Meet Save the Sound’s Attorneys

You know Save the Sound has a strong legal team that uses environmental law to protect your air and water and the natural places you love. But did you know they’re not the only attorneys in the organization? With a dozen lawyers on our staff and board, legal expertise is deeply embedded throughout our programs and leadership, and informs every big decision we make.

This fall intern Alyssa Benoit sat down with some of the attorneys of Save the Sound to hear what makes them want to fight for our land, air, and water, and what advice they have for others interested in pursuing this path.


Curt Johnson, President

Save the Sound fights climate change, saves endangered lands, protects the Sound and its rivers, and works with nature to restore ecosystems. What calls you to fight for our climate, lands, and water?

I had the great good fortune to grow up summers in a glorified shack, in a community of blue-collar family shacks, at a magical moment when a toolmaker like my dad could afford to buy a little cottage on the Sound. It’s a river I still live on today. I have seen the water transform from extreme murky pollution where rockweed had stopped growing, the muck stunk, and big fish were a distant memory. Two weeks ago, I could see six feet under that water spearfishing. I caught a 35-pound striped bass. That’s what ecosystem recovery looks like. Our actions, on a collective scale, restored your waterways. Never doubt that collective action makes a difference.

Leah Lopez Schmalz, Vice President of Programs

What advice would you give to students pursuing a focus in environmental law?

I’d advise that a career in environmental law can come in many different packages. Knowing your passions and strengths (as well as your “opportunities for growth”) can help you craft the right fit that allows you to protect natural resources and feel personally fulfilled. Sometimes that takes the form of a litigator who fights polluters in court, sometimes it is a practical problem-solver who uses the law as leverage for on-the-ground results, other times it is a negotiator who can help companies be better and do better, or a creative type whose knowledge of the law helps develop systemic change. Environmental law is the base; be open to how you use it and not pre-formed by what you think a lawyer must be.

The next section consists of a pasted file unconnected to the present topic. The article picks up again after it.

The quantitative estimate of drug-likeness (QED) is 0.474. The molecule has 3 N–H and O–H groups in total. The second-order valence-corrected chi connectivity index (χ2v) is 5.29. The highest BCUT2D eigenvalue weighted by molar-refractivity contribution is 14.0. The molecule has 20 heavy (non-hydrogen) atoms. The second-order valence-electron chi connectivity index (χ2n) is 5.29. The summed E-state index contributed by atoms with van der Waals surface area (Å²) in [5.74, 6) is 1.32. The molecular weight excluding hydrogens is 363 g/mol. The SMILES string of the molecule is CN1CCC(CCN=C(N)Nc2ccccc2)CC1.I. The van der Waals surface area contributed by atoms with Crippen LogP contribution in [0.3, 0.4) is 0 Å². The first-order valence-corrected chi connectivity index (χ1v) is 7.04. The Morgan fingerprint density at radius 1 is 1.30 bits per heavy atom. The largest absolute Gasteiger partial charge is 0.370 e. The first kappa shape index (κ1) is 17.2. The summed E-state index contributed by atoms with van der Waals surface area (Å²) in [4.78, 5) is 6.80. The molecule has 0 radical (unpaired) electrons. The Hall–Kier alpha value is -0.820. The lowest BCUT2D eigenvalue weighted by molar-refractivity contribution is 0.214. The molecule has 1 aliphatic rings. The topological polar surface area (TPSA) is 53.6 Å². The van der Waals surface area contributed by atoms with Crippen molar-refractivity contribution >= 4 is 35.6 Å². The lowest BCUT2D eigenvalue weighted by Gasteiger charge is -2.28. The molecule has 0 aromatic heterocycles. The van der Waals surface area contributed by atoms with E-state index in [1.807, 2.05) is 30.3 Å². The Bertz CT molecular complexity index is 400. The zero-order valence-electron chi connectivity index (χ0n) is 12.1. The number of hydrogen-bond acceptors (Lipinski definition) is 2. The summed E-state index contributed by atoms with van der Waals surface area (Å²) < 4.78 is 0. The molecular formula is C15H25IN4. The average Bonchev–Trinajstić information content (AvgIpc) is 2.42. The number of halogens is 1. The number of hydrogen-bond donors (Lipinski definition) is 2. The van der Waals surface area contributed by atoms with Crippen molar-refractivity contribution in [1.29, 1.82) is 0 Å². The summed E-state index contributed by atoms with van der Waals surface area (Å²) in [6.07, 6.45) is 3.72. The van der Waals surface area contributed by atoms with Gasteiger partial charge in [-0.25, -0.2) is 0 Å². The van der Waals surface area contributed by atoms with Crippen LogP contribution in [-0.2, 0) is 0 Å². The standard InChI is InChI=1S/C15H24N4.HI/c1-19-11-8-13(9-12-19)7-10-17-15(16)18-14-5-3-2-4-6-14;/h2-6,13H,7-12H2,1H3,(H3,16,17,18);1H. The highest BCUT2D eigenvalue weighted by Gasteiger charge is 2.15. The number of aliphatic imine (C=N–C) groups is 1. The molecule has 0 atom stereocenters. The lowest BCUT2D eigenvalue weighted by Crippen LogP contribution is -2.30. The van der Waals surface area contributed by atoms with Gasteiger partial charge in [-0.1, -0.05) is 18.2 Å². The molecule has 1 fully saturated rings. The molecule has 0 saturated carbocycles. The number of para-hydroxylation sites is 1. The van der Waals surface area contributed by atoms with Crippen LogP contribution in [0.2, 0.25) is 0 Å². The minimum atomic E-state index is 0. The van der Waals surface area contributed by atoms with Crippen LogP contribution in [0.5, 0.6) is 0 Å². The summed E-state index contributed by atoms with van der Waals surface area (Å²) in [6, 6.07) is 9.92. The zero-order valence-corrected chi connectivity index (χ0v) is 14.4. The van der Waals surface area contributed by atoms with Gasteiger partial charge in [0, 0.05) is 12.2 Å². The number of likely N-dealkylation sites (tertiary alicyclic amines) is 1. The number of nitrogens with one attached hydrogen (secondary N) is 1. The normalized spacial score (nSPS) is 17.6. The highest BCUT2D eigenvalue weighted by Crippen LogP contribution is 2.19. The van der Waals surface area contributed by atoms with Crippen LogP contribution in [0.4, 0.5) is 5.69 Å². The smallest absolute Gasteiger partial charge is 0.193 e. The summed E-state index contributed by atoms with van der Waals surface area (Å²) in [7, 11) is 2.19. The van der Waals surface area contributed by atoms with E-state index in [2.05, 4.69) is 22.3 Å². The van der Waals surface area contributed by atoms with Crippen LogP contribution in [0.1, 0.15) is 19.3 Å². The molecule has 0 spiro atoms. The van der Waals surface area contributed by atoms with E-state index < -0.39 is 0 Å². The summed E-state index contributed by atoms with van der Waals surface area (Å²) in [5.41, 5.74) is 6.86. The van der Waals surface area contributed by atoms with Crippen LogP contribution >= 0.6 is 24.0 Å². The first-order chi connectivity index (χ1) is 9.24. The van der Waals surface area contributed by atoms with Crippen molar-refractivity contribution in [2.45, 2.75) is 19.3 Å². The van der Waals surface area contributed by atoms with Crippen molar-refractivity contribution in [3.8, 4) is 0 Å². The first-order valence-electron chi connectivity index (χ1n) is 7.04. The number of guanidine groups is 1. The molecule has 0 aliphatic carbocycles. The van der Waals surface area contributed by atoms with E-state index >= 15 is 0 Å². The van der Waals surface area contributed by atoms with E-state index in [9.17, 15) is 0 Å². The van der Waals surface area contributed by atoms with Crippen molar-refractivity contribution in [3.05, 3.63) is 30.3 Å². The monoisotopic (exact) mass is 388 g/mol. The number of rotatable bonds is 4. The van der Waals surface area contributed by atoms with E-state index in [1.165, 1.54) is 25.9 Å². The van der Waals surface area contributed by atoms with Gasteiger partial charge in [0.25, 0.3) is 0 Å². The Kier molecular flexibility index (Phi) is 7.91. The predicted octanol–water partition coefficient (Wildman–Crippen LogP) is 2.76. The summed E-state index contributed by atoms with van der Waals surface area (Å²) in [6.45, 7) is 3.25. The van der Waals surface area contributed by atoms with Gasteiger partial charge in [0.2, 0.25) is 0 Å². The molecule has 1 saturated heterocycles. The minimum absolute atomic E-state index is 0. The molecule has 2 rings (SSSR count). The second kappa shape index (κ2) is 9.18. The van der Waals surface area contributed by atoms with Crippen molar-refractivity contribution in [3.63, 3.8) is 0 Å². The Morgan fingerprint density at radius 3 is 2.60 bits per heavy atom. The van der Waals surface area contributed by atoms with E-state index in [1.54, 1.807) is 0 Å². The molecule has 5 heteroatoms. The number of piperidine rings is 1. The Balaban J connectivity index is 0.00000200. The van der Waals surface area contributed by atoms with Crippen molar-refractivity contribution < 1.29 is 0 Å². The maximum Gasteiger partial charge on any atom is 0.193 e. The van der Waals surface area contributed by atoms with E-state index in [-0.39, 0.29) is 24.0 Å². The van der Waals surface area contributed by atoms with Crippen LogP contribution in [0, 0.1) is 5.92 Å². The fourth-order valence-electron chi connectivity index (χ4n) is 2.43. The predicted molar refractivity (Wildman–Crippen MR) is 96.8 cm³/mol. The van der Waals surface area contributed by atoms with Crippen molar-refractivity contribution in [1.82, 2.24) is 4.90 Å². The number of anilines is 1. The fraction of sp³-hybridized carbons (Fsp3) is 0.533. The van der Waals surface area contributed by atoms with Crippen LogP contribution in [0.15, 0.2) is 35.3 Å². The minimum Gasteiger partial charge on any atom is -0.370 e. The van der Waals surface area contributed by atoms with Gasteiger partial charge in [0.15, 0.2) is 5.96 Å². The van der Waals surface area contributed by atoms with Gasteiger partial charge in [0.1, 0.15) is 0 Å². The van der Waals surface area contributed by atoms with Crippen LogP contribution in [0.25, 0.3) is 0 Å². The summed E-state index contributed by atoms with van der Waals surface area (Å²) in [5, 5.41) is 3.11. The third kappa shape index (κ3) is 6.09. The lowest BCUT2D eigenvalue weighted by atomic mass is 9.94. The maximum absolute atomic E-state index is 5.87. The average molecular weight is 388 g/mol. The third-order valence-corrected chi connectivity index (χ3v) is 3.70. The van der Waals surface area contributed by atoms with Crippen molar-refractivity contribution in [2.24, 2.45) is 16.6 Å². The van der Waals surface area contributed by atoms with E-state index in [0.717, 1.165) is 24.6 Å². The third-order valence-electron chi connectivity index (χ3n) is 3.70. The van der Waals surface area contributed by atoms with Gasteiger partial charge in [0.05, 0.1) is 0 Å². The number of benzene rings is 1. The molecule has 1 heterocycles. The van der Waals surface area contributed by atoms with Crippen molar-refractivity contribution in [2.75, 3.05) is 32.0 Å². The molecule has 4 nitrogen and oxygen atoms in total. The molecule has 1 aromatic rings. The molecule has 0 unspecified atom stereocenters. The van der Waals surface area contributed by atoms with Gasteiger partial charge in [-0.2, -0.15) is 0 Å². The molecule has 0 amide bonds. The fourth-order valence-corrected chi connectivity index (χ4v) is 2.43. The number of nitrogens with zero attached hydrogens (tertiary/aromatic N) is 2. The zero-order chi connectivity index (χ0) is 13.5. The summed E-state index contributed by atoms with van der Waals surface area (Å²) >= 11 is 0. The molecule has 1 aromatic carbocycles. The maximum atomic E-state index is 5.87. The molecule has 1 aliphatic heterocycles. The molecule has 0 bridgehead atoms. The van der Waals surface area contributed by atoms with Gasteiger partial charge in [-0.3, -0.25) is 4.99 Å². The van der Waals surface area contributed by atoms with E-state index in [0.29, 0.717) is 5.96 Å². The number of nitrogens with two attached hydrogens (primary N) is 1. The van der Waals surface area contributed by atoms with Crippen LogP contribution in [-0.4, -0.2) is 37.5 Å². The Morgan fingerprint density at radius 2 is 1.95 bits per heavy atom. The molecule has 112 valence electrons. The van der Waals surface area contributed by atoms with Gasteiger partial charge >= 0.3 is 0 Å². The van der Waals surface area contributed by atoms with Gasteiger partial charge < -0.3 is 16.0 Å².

Roger Reynolds, Senior Legal Counsel

What legal precedent do you hope our work sets for the future?

Every single one of our cases is founded on the basic premise that there is a public trust in our air, land, and water and these essential resources cannot be polluted or destroyed for private gain. Every legal or other battle we fight is an effort to preserve, protect, and promote that public trust when it is threatened. The precedent I want for the future is that the legal, legislative, and executive communities are educated and informed about their obligations toward the environment and there is a champion to bring to light, and take them on, when they fail.  

Peter Cooper, General Counsel

What calls you to fight for our climate, lands, and water?

For me, the significance of our organization is that it stands apart from other more single-purpose environmental advocacy entities in that it does, and should, be able to respond and participate across a broad range of environmental protection positions, depending upon what it sees as the most critical at that time. This persistent capacity to advocate for improvement in our natural, health, and justice environments—in my judgment—makes our organization such a valuable asset to the community.

Kat Fiedler, Staff Attorney

What inspired you to go into environmental law?

I knew I wanted to dedicate my career to protecting the environment—but it took me a while to figure out how. After exploring a career in the hard sciences and learning about how decisionmakers can corrupt or miscommunicate the science to their advantage, I decided I wanted to help take that scientific understanding of the environment and apply it to the legal and regulatory processes that drive all our decisions to protect, or to harm, the environment.